Working on a computer all day can be taxing on your hands and wrists, increasing your risk of developing chronic stress injuries like carpal tunnel. Carpal tunnel is a numbness and tingling in the hand and arm caused by a pinched nerve in the wrist. The nerve being pinched is the median nerve—the main nerve in the forearm that supplies feeling to all of a person’s fingers except for the pinky.
Carpal tunnel is particularly common in the workplace and can be caused by repetitive motions, such as typing. It can also be caused by preexisting conditions, such as hypothyroidism, obesity, rheumatoid arthritis and diabetes. Because it is debilitating and can impact your work, it’s important to be aware of common symptoms of carpal tunnel, including:
- Tingling or numbness in your fingers
- Weakness in your hand
- Shock-like feelings that move into your fingers
- Tingling that moves up into your arm
While carpal tunnel is commonly associated with computer-based occupations, any task that involves repetitive wrist motions could cause an injury. Certain tasks performed by agricultural workers, assembly line workers, mechanics, painters, electronic industry workers, locksmiths, construction workers and many more can all cause carpal tunnel.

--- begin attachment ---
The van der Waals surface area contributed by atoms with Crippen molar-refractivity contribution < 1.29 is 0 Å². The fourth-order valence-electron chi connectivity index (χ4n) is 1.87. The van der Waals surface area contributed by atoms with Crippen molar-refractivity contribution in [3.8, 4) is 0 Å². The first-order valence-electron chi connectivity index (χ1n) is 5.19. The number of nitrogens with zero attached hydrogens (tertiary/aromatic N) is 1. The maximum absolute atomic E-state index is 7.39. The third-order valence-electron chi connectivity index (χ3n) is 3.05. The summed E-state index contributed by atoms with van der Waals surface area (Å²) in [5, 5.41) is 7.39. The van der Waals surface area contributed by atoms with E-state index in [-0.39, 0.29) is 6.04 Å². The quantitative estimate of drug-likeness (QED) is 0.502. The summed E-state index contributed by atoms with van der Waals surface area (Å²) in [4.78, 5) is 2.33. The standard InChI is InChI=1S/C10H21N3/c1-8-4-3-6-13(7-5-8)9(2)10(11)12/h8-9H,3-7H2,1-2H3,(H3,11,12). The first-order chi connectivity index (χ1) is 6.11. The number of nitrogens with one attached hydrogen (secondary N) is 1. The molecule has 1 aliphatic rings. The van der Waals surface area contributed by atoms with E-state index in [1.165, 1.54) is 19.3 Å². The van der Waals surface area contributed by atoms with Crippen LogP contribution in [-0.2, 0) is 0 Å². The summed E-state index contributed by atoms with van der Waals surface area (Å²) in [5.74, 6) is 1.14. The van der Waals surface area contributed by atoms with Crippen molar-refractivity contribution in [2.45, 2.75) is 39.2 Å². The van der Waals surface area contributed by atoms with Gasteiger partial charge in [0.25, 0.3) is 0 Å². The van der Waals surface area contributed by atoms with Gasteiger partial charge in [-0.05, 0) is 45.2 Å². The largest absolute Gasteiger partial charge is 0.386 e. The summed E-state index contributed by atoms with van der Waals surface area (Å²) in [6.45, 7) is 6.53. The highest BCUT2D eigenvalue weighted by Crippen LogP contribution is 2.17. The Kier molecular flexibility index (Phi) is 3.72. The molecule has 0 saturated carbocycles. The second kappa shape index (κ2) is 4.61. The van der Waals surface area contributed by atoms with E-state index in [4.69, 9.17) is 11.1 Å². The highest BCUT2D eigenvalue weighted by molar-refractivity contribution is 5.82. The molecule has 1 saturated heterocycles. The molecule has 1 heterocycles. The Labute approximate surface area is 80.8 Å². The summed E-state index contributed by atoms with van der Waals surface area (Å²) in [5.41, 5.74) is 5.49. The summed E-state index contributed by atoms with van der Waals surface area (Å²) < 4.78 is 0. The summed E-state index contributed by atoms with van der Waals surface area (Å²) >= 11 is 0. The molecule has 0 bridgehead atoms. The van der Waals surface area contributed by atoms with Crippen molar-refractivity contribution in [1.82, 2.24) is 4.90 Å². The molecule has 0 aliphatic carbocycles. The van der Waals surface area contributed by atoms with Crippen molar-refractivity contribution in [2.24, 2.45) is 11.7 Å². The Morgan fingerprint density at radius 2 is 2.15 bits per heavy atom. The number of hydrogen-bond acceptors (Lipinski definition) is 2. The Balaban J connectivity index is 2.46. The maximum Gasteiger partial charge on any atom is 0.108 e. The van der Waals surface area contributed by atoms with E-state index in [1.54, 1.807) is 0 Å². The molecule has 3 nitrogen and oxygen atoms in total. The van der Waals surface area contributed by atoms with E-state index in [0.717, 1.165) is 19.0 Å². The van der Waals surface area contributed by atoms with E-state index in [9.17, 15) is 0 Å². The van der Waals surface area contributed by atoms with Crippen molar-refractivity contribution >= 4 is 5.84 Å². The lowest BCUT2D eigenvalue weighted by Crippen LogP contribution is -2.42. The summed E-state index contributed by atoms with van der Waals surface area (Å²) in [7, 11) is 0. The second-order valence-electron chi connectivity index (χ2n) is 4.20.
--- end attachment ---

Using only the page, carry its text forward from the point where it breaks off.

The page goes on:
Thankfully, there are a few ways to reduce stress and strain on your hands and wrists to avoid carpal tunnel:
- Use less force—Using a softer touh when gripping tools or using your computer keyboard could reduce pressure on your median nerve and bring relief to your hands and wrists while you work.
- Stay neutral—Avoid bending your wrists all the way up or down. Movements like these could increase your risk of developing carpal tunnel.
- Avoid repetitive hand or wrist motions—If there’s a task that you always do with your right hand, try doing it with your left hand instead to give your wrist a break.
- Stretch often—Stretching can help keep your wrists loose, preventing carpal tunnel symptoms.
If you have any questions about carpal tunnel in the workplace, talk to your supervisor.